Health & Safety at Work

 

 

Advice for Employers – Health & Safety 

Isle of Wight Health and Safety Group

This article has kindly been provided by Roger Kevern on behalf of the Isle of Wight Health and Safety Group

How many times have I heard employers in small to medium sized businesses say: ”Health and Safety! – that’s all well and good but it is a luxury and I have a business to run”?

In this answer they fail to grasp two very serious sides of health and safety law:

  • It is criminal law – this means that you can face large personal fines or even imprisonment along with a criminal record if you ignore it;
  • Under civil law, which is the monetary side of it, you have a Common Law Duty of Care  and you can face large compensation claims for negligence.

A luxury, it is not!

But it need not be a burden to your business.  There are a few essentials and the main one is to know what the law is because ignorance of the law is no defence.  For this you can always ask for professional help from a specialist solicitor or a health and safety professional.  However, you can also do a lot for yourself, this could be a daunting task to the small employer but it can be simplified.

Know the basics of the Health and Safety at Work etc Act of 1974, they are roughly summarised below in lay-man’s language.

  1. Take care of your employees at work;
  2. Provide your employees with safe materials and equipment for their work;
  3. Ensure that contractors and others who are not your employees but are working in your premises are working with due regard to their health and safety and the health and safety of others who may be affected by their work;
  4. Make sure that there is safe means of access and egress to anywhere in your premises where work is to take place;
  5. Take care that your work does not place risks on other people;
  6. Provide your employees with the information, instruction, training and supervision necessary for them to do their work safely;
  7. Provide a safe place to work with adequate provision for their welfare at work;
  8. Provide your employees with suitable personal protective equipment free of charge;
  9. Regularly inspect, maintain and renew where necessary, all of the equipment that you provide.
  10. As for the rest of regulations, you should pick and choose the ones that are relevant to your business.

You do this by completing a dreaded overall risk assessment for your business but that can be simple too.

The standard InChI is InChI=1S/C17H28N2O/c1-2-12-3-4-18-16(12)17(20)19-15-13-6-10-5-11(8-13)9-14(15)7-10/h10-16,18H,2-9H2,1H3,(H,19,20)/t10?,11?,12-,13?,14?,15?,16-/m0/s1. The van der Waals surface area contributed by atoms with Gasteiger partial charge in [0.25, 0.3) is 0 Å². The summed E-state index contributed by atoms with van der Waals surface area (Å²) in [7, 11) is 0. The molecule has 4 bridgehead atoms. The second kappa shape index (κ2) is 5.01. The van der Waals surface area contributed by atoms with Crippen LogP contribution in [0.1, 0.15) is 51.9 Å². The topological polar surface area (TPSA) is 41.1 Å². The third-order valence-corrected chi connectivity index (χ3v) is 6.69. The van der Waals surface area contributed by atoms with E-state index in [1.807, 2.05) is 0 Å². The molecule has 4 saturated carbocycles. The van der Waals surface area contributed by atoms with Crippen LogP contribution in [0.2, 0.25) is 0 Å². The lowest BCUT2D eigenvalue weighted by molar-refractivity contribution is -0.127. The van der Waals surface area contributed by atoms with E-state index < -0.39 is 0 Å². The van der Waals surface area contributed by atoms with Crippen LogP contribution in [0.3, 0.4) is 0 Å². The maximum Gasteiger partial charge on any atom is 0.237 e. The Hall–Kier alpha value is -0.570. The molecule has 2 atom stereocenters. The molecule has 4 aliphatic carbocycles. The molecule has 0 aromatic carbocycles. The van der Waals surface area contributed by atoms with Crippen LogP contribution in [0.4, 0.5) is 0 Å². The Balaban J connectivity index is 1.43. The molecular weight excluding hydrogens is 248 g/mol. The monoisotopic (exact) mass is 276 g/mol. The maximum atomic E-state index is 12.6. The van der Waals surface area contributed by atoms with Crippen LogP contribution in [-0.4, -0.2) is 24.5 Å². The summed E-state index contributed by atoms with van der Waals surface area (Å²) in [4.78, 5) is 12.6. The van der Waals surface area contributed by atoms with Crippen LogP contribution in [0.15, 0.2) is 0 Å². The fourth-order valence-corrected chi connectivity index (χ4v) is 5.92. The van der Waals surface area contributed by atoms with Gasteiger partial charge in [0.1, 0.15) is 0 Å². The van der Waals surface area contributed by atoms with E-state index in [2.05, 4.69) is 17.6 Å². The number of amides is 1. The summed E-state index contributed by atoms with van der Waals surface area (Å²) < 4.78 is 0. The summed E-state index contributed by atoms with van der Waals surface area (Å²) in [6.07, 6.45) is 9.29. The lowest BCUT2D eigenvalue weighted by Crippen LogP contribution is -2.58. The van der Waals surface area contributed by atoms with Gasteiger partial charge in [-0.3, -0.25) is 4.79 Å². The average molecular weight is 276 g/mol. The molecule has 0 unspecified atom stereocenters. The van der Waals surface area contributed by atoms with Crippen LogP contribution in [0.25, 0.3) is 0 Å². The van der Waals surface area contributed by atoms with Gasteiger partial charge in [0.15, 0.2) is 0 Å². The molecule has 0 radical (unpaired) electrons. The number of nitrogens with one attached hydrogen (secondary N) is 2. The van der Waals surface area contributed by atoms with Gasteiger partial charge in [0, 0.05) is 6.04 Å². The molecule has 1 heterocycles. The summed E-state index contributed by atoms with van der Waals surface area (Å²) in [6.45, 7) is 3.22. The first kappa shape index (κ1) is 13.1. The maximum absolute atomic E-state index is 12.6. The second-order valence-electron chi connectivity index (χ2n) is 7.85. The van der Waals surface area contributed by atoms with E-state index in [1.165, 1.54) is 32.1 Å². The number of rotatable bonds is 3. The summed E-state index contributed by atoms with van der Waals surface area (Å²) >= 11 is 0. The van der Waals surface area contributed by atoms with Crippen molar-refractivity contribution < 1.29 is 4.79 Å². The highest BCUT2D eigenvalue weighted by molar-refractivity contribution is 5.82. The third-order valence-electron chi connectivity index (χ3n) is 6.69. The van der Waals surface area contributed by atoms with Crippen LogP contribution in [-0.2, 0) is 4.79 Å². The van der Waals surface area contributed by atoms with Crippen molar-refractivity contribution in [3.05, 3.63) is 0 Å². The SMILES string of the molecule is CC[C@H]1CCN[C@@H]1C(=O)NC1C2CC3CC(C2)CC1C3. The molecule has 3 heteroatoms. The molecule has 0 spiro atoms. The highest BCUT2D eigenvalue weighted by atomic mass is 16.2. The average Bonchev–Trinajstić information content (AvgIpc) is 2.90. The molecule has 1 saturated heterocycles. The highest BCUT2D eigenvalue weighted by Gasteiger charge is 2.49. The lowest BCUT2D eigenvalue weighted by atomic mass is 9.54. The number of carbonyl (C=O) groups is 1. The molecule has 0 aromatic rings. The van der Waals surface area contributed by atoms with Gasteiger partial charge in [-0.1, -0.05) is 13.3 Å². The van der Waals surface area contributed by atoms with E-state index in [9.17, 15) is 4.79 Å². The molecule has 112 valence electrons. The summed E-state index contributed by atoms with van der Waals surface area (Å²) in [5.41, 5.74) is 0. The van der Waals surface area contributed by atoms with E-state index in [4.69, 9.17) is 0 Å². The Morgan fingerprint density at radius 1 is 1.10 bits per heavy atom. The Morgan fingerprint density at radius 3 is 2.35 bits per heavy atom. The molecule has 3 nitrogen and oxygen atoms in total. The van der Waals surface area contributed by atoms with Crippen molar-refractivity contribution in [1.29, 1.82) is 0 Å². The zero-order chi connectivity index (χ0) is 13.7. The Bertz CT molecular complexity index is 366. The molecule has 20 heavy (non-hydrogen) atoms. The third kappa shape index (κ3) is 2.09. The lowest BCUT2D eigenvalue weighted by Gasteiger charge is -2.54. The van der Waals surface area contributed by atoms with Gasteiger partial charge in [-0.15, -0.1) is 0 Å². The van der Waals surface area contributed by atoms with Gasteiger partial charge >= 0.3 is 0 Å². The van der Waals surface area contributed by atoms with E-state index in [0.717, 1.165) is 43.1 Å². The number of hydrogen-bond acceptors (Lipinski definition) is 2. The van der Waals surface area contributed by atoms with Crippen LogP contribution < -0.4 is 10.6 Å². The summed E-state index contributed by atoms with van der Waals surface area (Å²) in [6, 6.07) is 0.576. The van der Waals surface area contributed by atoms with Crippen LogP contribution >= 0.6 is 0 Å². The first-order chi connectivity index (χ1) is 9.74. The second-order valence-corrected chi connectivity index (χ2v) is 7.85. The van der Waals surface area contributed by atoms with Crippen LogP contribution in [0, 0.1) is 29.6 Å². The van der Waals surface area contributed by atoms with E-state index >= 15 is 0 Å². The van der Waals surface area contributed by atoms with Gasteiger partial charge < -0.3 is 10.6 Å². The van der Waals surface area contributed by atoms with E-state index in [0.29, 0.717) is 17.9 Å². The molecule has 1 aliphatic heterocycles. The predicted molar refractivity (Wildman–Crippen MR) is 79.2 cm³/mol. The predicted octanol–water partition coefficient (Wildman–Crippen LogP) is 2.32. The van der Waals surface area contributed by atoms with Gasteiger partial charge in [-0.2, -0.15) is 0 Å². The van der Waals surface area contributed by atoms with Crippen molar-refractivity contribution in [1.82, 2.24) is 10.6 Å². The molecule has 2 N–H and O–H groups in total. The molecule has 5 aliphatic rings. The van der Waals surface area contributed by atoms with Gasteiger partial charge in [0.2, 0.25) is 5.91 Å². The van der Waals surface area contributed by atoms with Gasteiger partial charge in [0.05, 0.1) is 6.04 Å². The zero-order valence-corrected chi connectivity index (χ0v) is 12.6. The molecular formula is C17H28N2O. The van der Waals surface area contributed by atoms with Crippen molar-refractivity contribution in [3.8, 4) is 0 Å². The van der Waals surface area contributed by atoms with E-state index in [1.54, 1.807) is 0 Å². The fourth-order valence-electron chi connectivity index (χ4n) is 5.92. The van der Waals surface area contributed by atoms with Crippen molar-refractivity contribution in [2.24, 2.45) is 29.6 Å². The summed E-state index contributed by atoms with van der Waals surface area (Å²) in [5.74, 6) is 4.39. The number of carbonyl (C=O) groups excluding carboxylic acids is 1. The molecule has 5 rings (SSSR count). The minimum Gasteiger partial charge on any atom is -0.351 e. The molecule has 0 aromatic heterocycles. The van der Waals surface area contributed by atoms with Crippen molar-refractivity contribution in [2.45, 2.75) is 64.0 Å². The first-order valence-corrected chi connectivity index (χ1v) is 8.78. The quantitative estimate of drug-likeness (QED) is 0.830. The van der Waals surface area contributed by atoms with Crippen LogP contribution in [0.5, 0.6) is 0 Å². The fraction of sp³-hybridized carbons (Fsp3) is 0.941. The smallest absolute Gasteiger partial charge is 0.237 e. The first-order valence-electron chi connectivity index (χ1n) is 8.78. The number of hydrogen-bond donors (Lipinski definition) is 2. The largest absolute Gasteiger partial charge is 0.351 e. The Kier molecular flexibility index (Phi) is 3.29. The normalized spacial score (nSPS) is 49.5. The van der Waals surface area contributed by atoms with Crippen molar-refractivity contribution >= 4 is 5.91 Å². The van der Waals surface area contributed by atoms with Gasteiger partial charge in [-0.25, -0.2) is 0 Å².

1. Take a large sheet of paper and draw four columns on it;
  2. In the left hand column make a list of all the activities that you do;
  3. Look at:  www.hse.gov.uk and see if any of these activities are governed by specific regulations with readily available help and guidance available from the Health & Safety Executive;
  4. Then for each task you need to list all of the serious ways that you think that your employees could get hurt;
  5. Then for each of these hazards you estimate how likely it is that they will get hurt;
  6. In the next column you say what they should do so that they don’t get hurt;
  7. Finally, you make sure that they are following your instructions.
  8. Don’t forget the hidden dangers.

Remember that the above approach has reduced workplace deaths from accidents at work to the lowest level last year of 148 for the whole UK.  However, 16,000 deaths were attributed to Health Risks at Work.  In order of importance these were:

  1. Risks to breathing from breathing in dusts, fibres, fumes and gases;
  2. Risks to skin from sunlight, chemical absorption, contact with allergens and degreasing;
  3. Risks to hearing by being exposed to loud noise;
  4. Risks to touch by being exposed to hand-held vibrating tools;
  5. Risks of musculoskeletal disorders, mainly of the back and upper limbs from poor posture, poor manual handling or whole body vibration;
  6. Risks to wellbeing from bullying or excessive stress at work.

Good news – help is easily at hand from the Isle of Wight Health & Safety Group, they meet every second Tuesday from September to May at 14:00 hrs at the Isle of Wight College in Newport or contact: [email protected]

If all goes wrong then you will definitely need a solicitor who specialises in employment law

You can find more information about the Isle of Wight Health & Safety Group by contacting Roger or on their website www.iwhsg.com

 

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